My Salinger Year

Philippe Falardeau

Based on the 2014 memoir, My Salinger Year is The Devil Wears Prada for the literary world, a young woman’s coming of age as she balances her writing ambitions with her new job at a major New York City literary agency.

New Zealand’s Best 2021

Check out the year’s best New Zealand short films as chosen by this year’s guest selector, Kerry Fox, from a total of 117 submitted entries.

Night Raiders

Danis Goulet

A nail-biting rescue thriller wrapped up in a chilling vision of near-dystopia, this Kiwi-Canadian co-production tackles Canada’s dark colonial roots through strong genre craft.

Nine Days

Edson Oda

What if you had to audition for your own life before being born? “A film of dizzying conceptual ambition – No Exit meets Eternal Sunshine of the Spotless Mind.” — Variety

Nitram

Justin Kurzel

The first Australian film featured in Cannes’ Official Selection in a decade, Justin Kurzel’s disturbing dive into the tormented mind and soul of a mass-shooter is bolstered by four remarkable lead performances.

Nowhere Special

Uberto Pasolini

After learning he only has months to live, a working-class father reckons with guilt and grief as he searches for a replacement family for his young son.

Patu!

Merata Mita

Patu! is the definitive film of the 1981 Springbok tour protests, a technically complex piece of guerrilla filmmaking that explicitly connects apartheid abroad and racism at home. Newly preserved by Ngā Taonga Sound & Vision.

The Power of the Dog

Jane Campion

Dame Jane Campion returns with her Venice Silver Lion-Best Director winner; a rich, menacing neo-Western tackling cowboy brothers and the mother and son who come between them.

President

Camilla Nielsson

Moving with the breathless intensity of a political thriller, this disturbing document of potential voter fraud in the 2018 Zimbabwe election is elevated by astonishing access to key players behind-the-scenes.

Quo Vadis, Aida?

Jasmila Žbanić

This pressure-cooker Oscar nominee for Best Foreign Film puts viewers on the frontlines of an impending massacre in the Bosnian genocide – with harrowing power.

The Reason I Jump

Jerry Rothwell

Taking as its inspiration the groundbreaking book of the same name by autistic thirteen-year-old Naoki Higashida, this documentary attempts to present the world as it might be experienced by neuro-divergent individuals.

River

Jennifer Peedom

Let this exultant ode to the life-sustaining waterways that criss-cross our planet wash over you, captured in jaw-dropping imagery by Mountain director Jennifer Peedom.

Roadrunner: A Film About Anthony Bourdain

Morgan Neville

The life of celebrity chef Anthony Bourdain was about so much more than just food, as affectionate documentary Roadrunner illustrates in interviews with those whose lives were touched by the curious, convivial rover.

Shiva Baby

Emma Seligman

Dizzying and captivating, Emma Seligman’s feature-length debut stars Rachel Sennott as a young woman who cannot escape her sugar daddy, her ex-girlfriend or her own lies at a family wake.

Signed, Theo Schoon

Luit Bieringa

Tracing the story of one of our more complex characters, this layered portrait re-examines the exploits of influential outsider, Dutch immigrant artist Theo Schoon, told in his own words and through first-hand accounts.

Snakeskin

Gillian Ashurst

Bill Gosden championed countless New Zealand films during his tenure as Festival Director, and not all the obvious ones, either. Maybe it was its lust for Americana, the protagonist’s escape from southern parochialism (Bill grew up in Dunedin), or Gillian Ashurst’s darkly cartoonish take on Goodbye Pork Pie’s road movie legacy, that made him regard Snakeskin with such fondness.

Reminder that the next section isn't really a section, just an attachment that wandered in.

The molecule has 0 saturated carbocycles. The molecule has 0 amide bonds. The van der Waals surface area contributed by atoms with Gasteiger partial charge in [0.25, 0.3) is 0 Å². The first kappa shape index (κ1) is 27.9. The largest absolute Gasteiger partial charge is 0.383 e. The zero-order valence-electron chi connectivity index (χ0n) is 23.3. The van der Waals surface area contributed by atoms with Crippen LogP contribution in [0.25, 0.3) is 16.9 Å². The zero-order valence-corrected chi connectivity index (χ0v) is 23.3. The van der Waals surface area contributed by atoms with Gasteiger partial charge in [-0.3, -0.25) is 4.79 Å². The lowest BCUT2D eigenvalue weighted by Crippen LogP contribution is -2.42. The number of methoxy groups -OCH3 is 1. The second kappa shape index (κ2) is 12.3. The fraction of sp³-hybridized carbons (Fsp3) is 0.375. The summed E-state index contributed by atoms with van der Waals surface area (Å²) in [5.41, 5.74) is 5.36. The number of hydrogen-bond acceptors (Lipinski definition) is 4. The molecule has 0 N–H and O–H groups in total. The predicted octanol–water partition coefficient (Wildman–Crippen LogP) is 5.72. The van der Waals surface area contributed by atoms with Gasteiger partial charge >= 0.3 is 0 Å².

Fascinated, he wrote, “I wouldn’t be surprised if, played backwards, it turns out to contain the solutions to every unsolved murder in the South Island”.

Summer of 85

Été 85

François Ozon

This queer coming-of-age romance combines all the sensuality of François Ozon’s best with the infectious energy of a CW drama and how meeting one person can open you up and change the trajectory of your life.

Swan Song

Todd Stephens

“The Liberace of Sandusky” emerges from retirement for one last day in the sun – and one final night on stage – in a knock-out turn by Udo Kier. 

Sweat

Magnus von Horn

This portrait of a woman on the verge follows fitness influencer Sylwia Zając, a social media celebrity with 600,000 followers, whose glossy, energetic brand begins to crack as she grows more and more isolated by her fame.  

Ted K

Tony Stone

Filmed on the same land where the Unabomber once lived, Ted K draws viewers into the psyche of a haunting figure in America’s history.

There Is No I in Threesome

Jan Oliver Lucks

In love, newly engaged and maintaining a long-distance relationship, director Jan Oliver Lucks and his fiancée decide to throw traditional rules out the window by opening up their relationship before they tie the knot.

Tigers

Tigrar

Ronnie Sandahl

Based on a true story, Tigers is a riveting look at the price of success in the cut-throat world of professional football.

Whetū Mārama – Bright Star

Toby Mills, Aileen O'Sullivan

What Sir Edmund Hillary did in conquering Everest, Sir Hekenukumai Busby has done in reclaiming the lost art of traditional Māori voyaging, sailing the vast Pacific navigating by the stars – restoring the past to carve our way into the future.

Who We Are: A Chronicle of Racism in America

Emily Kunstler, Sarah Kunstler

Equipped with keen intelligence and a big heart, lawyer Jeffery Robinson educates and challenges in equal measure, giving voice to the silenced and seeking acceptance of racist realities in pursuit of lasting change.

Written on the Wind

Douglas Sirk

Our Bill Gosden tribute wouldn’t be complete without a wall-to-wall Technicolor classic. Bill’s love of early cinema, vibrant studio-era musicals, and frankly anything starring Elvis could be felt throughout his retrospective programming, not least in the carefully curated Live Cinema events he looked forward to most. Douglas Sirk, Hollywood’s unrivalled melodramatist, influenced some of Bill’s absolute favourites — Fassbinder and Almodóvar, most famously — and this presentation of one of the director’s late masterpieces is a fitting occasion to luxuriate in larger-than-life filmmaking on the biggest screen available, as only Bill would have it.

Zola

Janicza Bravo

“Y'all wanna hear a story about why me & this bitch here fell out???????? It's kind of long but full of suspense.” — @_zolarmoon